Yes, I know all the positive affirmation stuff. I know how important it is for us to know who we are in Christ. I have preached that to thousands of people for over 40 years. We are not to have a spirit of fear and timidity. We are children of the King and we do have the presence of the Lord Himself in us. All that is true. Yet none of that changes the fact that when we come to God in prayer, we come as broken, contrite, humble servants, always acknowledging Him to be our sovereign God and confessing our total dependence upon Him every moment.
Humility is the key to the throne room, always has been, always will be. We can claim all the promises we like; we can quote Scripture till the cows come home; it won’t change the fact the God is God, and we are not, and we must approach Him in humility.
People seem to confuse being bold for God with being bold in the presence of God.
Being bold for God is wonderful and we have hundreds of exhortations in the Bible to do just that as we forcefully lay hold of the Kingdom of God and march against the enemy. But where does it say that we are to be bold in the presence of God? Nowhere. We are to bow in awe and humility and submission and reverence before our sovereign God and in His grace and mercy He exalts us in Christ and empowers us to be His bold warriors in His army. We are to be humble in the presence of God and bold in our ministry for God. Yet there is a strand of teaching which is growing rapidly across the world which effectively says that we are to be bold in the presence of God too. It effectively makes us like God, in fact, if only we have the faith to believe and if only we learn how to pray the right prayers and use the right words and stand on the right Scriptures.
What did Jesus have to say to the people who prayed the right prayers and had the right brand of faith and heard from God in a special way that no one else could hear? Read Matthew 23 and find out. He called them ‘a brood of vipers.’ He said they were like ‘white-washed tombs’ … looking great on the outside but full of death on the inside. That elitist spirit of the Pharisee is still alive and well today.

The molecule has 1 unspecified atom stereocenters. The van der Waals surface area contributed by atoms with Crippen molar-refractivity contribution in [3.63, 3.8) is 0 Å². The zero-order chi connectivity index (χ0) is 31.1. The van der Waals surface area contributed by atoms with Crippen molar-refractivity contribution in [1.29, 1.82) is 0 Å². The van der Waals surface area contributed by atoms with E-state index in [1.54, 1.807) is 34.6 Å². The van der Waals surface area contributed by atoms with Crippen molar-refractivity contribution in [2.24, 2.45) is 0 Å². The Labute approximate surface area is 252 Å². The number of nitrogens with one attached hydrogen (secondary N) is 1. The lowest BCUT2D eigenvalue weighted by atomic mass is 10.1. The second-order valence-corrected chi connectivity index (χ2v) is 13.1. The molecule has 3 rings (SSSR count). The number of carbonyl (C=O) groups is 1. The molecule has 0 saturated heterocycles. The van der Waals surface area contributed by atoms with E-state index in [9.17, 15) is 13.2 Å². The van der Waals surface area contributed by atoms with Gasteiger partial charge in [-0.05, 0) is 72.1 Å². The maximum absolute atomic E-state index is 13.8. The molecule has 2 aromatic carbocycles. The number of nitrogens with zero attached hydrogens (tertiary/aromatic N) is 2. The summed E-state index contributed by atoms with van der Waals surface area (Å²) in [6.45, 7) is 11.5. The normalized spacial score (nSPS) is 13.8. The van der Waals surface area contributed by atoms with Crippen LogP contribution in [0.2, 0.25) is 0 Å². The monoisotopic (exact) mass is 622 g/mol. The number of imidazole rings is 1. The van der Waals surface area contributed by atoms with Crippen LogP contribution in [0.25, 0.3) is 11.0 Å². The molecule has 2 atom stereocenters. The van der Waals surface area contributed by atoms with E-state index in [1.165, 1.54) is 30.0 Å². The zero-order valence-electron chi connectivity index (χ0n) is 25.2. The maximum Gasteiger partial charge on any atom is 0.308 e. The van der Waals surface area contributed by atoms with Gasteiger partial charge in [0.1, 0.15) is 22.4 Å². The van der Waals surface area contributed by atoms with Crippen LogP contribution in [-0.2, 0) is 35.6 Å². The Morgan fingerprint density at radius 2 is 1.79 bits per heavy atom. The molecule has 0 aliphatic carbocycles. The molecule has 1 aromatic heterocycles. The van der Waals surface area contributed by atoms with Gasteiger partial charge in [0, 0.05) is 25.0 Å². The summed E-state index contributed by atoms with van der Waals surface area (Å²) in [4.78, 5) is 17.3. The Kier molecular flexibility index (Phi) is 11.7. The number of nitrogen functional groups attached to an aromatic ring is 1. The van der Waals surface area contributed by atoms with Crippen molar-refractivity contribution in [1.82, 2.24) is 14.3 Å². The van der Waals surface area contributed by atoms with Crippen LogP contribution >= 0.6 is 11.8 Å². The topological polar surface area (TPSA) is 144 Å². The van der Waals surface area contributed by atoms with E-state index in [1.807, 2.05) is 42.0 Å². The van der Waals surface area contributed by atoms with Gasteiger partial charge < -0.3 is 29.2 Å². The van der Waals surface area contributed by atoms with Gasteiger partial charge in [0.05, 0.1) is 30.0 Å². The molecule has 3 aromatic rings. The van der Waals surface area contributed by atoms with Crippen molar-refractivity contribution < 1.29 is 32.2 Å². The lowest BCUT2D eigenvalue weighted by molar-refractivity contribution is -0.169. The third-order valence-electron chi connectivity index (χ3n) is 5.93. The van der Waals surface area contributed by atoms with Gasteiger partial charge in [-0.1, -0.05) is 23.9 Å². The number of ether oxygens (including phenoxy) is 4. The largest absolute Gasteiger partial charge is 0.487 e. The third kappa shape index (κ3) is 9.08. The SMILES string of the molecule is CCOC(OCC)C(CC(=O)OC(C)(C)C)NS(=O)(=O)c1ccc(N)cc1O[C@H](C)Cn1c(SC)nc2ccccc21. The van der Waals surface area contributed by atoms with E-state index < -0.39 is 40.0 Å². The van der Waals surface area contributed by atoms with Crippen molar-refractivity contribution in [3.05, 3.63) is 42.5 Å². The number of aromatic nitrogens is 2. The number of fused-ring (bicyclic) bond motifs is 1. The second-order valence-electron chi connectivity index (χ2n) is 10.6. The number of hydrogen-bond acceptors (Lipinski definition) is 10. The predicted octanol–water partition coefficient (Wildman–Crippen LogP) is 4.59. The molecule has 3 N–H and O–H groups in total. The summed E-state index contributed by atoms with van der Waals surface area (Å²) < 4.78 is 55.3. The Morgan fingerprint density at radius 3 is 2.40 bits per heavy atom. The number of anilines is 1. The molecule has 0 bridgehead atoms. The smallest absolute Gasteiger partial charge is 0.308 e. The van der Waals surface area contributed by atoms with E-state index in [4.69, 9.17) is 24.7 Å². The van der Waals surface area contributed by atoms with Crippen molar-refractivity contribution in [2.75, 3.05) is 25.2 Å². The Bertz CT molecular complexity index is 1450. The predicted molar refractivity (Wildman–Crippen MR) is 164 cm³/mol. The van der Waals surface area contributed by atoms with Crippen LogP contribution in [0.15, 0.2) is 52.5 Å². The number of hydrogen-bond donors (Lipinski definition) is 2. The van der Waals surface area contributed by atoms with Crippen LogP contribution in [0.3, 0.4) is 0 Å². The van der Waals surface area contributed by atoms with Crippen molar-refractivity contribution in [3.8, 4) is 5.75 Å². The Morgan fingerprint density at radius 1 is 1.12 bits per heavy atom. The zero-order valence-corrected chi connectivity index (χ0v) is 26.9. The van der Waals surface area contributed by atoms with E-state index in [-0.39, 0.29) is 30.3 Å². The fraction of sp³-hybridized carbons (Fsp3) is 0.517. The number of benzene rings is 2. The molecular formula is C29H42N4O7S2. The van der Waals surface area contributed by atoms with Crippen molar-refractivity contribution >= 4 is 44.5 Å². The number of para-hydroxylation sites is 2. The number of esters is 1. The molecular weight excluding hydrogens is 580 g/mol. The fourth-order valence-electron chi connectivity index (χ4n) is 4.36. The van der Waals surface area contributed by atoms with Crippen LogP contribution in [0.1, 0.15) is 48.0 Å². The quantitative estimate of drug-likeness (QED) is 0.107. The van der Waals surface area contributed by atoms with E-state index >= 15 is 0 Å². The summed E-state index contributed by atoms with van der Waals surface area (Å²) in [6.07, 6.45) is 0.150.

It is so hard for us to remain humble when we are given such a wonderful gift from God. When He pours out His love and grace and mercy and wisdom upon us, it is so easy for us to start thinking we did something to make this happen. This all comes back to an understanding of the partnership into which God has called us. I know that even I have been exhorting you to do your part so God can do His. We have explored the various ‘if … then’ scenarios and have been reminded of our responsibility in helping to advance the Kingdom of God. It is vitally important for us to know that God has called us and equipped us to minister in His power and strength and to have faith in His ability to work through us. So, aren’t I saying the same thing as the word of faith teachers when I say if we do something then God will do something and if we don’t then He won’t? Good question. The simplest answer I can give is this and I want you to listen very carefully: there is a huge difference between saying, “If I don’t do this then God won’t do that …” and saying, “If I don’t do this then God can’t do that.”